During the time that she was creating teddy bears, in 2002 Irene discovered the art of needle felting. The use of wool fibers to sculpt became part of the teddy bears, but as time went on it became apparent that this new art form was going to become a very large part of Irene’s creative process and she began to create sculptures that were beyond the teddy bears. She developed techniques that pushed her to continue designing and developing. Most of her work makes use of mixing her media. Needle felting itself was new to most people, so Irene was called on to demonstrate and educate at many shows. She has also developed needle felting classes which teach the how to… but also using imagination and technique to create everything from 3D sculpture, to embellishment, and also using fiber to create paintings. She has recently been commissioned many times to create portraits of people’s fur babies.
Her work has been exhibited and awarded both locally, nationally and internationally. Irene has taught classes all over the US including the 2017 Fiber Forum at Arrowmont in Gatlinburg, where she will be teaching again at Fiber Forum 2019.
Irene is originally from Long Island, NY and relocated to the Asheville area in 2014, with her husband and her “fur-family”.
Teena Tuenge; My Weaving History (In Short)
I have been weaving since 1970 and have tried out many types of weaving from 2 shaft to 32 shaft. The reason I’ve stayed interested is that the options for creating fabric are so numerous.
I have continued to weave since then and love it.
Usually I can be found doing some designing on computer drawdown programs or threading the loom for something I’ve worked on or weaving the fabric to see if my ideas will work out. I often do fabric for clothing, scarves, but also household textiles such as towels and runners. Have done shower curtains and bath towels as well. I am a member of the Southern Highland Craft Guild and sell items at the Folk Art Center and the Guild craft shows.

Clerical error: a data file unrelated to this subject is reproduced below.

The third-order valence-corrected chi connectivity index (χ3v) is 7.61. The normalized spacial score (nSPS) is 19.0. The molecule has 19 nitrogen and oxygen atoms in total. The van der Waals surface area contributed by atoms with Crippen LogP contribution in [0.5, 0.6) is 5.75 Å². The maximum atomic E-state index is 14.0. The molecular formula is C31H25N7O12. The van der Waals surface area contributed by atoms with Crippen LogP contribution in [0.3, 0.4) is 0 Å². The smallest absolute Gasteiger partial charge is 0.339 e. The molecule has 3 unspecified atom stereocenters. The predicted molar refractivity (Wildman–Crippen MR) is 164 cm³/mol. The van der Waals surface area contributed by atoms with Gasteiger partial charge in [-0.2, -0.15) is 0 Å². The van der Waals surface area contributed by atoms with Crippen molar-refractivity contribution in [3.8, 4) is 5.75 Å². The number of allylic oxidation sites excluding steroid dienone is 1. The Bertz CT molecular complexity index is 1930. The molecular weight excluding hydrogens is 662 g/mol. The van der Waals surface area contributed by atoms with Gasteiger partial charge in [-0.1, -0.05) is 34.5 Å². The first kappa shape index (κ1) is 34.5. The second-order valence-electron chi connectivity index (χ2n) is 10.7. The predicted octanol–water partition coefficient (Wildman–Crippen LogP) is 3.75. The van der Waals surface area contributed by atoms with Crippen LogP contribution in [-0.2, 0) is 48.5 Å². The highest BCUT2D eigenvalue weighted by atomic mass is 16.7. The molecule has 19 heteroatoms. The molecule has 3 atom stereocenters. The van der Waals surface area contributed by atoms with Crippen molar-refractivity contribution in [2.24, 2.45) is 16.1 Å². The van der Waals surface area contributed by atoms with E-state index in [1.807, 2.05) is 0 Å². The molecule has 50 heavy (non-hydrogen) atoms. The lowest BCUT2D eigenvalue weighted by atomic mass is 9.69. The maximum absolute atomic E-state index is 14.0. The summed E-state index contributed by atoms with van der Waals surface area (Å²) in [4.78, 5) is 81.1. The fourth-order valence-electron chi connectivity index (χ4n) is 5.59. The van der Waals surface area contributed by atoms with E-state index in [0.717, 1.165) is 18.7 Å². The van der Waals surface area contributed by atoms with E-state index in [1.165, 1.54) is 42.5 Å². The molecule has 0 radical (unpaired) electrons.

I have had an interest in teaching since I was in elementary school and express that interest now in teaching weaving when I can. I’ve done guild programs and workshops since the late 70’s. And taught classes at various art centers where I have lived. I have taught adults mostly, but also children at times.
One simple kind of weaving has intrigued me from early on, that is tablet weaving. Those little 3.5” x 3.5” pieces of cardboard are a whole 4-shaft loom in themselves. Depending on how the holes in the card are threaded, whether they are threaded from front to back or back to front, whether they are turned forward or backwards, and whether they are turned as a pack or as sets, etc., etc. makes it possible to use them for very complicated looking designs.
I had woven several projects in the 70’s and 80’s, but I became interested in this again last fall when the bad weather threatened a power outage that could last a few days. What would I weave? All my regular looms are hooked up to a computer. I had my homemade inkle loom warped up with a card weaving pattern, so I was already set to go. John Mullarky’s video was on sale and I discovered TWIST (Tablet Weavers International Studies and Techniques) WoW!
I also had Peter Collingwood’s tome on tablet weaving and got going again.
Hope to get you going also.
Like many crafters, I enjoy creating in a tactile environment. I enjoy weaving a Nantucket Basket as it satisfies this need and allows me to create something of beauty and function. I'm originally from Massachusetts, yes the accent does give me away, and will enjoy sharing the history of Nantucket Baskets with you. These are tightly woven baskets worked on a wooden form. I'm rather a serial crafter, as I enjoy many different crafts that allow me to closely work with the materials to create!
Micheline “Rusti” Nichols
My roots are in Belgium and in East Tennessee, my dad being an American GI stationed in my mother’s village of Flawinne,Belgium during WWII. My mother and I immigrated to the US a few months after I was born. She instilled in me the love of needlework, crafting, and gardening at a very early age, things all Belgian girls learned.
I wove my first basket as a young teen in Girl Scout Camp. Then as a stay at home mom with 3 preschool aged children, I found and bought a basket weaving book, some reed and began teaching myself basketry. As the kids began school, I went to work and back to school for my Master’s. No time for weaving until retirement, and then I was able to renew my interest in basketry, which evolved into inkle weaving (at the nudge of my neighbor, Irene Munroe), then Ridgid Heddle, now loom weaving. But basketry has continued to be near and dear to my heart. I fell in love with the Cherokee style of basketry and have focused on the various types of twills.
For about 4 or 5 years, I taught some basket weaving classes/workshops in Waynesville and currently teach a workshop each summer at our Balsam Community Center as a fund raiser for the center. Seeing the pride in peoples’ faces who have never woven a basket, is worth all the hard work that goes into teaching a workshop. I have never failed to hear, “Now I know why handwoven baskets cost so much!” Hopefully they all have come away with an appreciation for the art of basketry.